“People associate, rightly or wrongly, affordable housing or low-income housing as crime, drug problems,” he said. “The other stigma is, some people, and I’ve heard this from people in the school district, that they’re convinced that studies are wrong, and people are packing into these apartments and are having tons of children.”
Di Santo expressed hope that the apartments planned for development in the village would be in the price range for a “young, working millennial.”
“We want more diverse housing options, we want apartments, we want townhomes, we want senior housing,” Di Santo said. “We don’t want to exclude anybody from living in Oswego. We want to bring in as many people as we can.”
In Montgomery, which approved an apartment complex in January along the north side of Route 30 at Goodwin Drive, Village Administrator Jeff Zoephel also expressed surprised at the report’s findings, especially when the cost of monthly rent is compared to a typical home mortgage.
"We’ve tried to provide a diversity of types of housing,” Zoephel said, noting the presence of duplexes, single-family homes and townhomes. “We’ve tried to diversify in that way, to have a wide range of housing stock. “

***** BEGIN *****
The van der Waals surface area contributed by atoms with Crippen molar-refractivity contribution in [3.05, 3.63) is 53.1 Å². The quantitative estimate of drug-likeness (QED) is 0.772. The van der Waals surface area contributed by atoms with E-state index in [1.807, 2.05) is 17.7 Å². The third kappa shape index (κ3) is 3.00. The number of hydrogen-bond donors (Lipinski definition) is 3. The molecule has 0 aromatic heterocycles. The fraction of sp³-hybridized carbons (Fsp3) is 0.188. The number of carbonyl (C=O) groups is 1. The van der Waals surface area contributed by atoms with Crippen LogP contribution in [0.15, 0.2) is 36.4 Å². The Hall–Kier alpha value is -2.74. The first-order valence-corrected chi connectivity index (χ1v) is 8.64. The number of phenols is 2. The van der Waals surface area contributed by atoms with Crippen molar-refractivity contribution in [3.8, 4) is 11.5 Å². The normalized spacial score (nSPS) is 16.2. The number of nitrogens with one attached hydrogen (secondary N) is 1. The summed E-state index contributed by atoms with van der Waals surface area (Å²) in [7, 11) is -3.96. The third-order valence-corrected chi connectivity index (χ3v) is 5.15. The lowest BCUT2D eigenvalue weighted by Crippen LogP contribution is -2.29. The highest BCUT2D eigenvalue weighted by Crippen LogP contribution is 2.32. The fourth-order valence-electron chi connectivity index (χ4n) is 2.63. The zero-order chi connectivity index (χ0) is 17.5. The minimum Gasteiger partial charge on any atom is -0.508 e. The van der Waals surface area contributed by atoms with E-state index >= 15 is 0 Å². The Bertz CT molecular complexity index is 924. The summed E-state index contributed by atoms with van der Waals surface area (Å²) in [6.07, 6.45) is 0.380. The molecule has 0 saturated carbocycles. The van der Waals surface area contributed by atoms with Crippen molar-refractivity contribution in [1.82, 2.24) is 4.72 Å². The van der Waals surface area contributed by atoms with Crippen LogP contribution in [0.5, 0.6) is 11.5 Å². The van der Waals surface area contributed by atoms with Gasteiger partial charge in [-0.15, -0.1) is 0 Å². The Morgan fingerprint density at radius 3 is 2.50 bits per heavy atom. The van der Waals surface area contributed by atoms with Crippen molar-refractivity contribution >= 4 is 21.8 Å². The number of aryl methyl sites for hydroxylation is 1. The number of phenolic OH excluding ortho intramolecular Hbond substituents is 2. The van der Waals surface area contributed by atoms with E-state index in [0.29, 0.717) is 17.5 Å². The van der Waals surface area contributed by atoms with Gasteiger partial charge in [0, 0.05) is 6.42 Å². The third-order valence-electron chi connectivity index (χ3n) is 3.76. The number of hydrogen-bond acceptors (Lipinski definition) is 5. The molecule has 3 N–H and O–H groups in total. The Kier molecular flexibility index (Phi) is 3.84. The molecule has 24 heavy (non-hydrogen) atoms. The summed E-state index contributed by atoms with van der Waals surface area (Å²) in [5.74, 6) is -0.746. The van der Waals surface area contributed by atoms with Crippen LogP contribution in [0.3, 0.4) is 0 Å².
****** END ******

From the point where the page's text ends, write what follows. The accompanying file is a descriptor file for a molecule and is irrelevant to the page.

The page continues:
When asked what options were available to renters who were at the lower end of the pay scale without falling into the “low-income” bracket, Zoephel said that the village has tried to bring more jobs into town that “will provide a higher wage than somebody ... working at a fast-food restaurant.”
“That’s something that has been important to the mayor ... trying to bring in good-paying jobs into town,” Zoephel said. “We’ve looked at trying to provide a variety of types of housing.”
Construction is expected to start on the Route 30 apartments in July, with apartments anticipated to be available in the late spring or early summer of 2019. Pricing has not been determined, but is expected to begin around $1,000 per month, according to village officials.
Kendall County: Cost of living
Included in this list are apartment complexes in Kendall County. Condominiums and townhomes have been excluded from the list. The prices listed are current as of July 2.
Shore Heights Village Apartments, 1800 Light Road, Oswego:
1br 1b: $850 (utilities included)
2br 1b: $895 to $995 (utilities included)
Farmington Lakes, 2000 Farmington Lakes Drive, Oswego:
1br 1b: $1,108 to $1,589 (utilities not included)
2br 2b: $1,620 to $1,844 (utilities not included)
The Reserve at Fox River, 1222 Market Place Drive, Yorkville:
2br 1b: $1,292 to $1,375 (some utilties included)
Boulder Hill Apartments, 4 Rocky Way, Montgomery:
1br 1b: $780 (some utilities included)
2br 1b: $960 to $990 (some utilities included)
Victorian Apartments, 834 Victoria Drive, Montgomery:
Studio 1b: $750 (some utilities included)
1br 1b: $950 (some utilities included)
2br 1b: $1,250 (some utilities included)
Aurora at Summerfield, 1847 Clubhouse Drive, Aurora:
1br 1b: $1,199 to $1,399 (utilities not included)
2br 2b: $1,369 to $1,799 (utilities not included)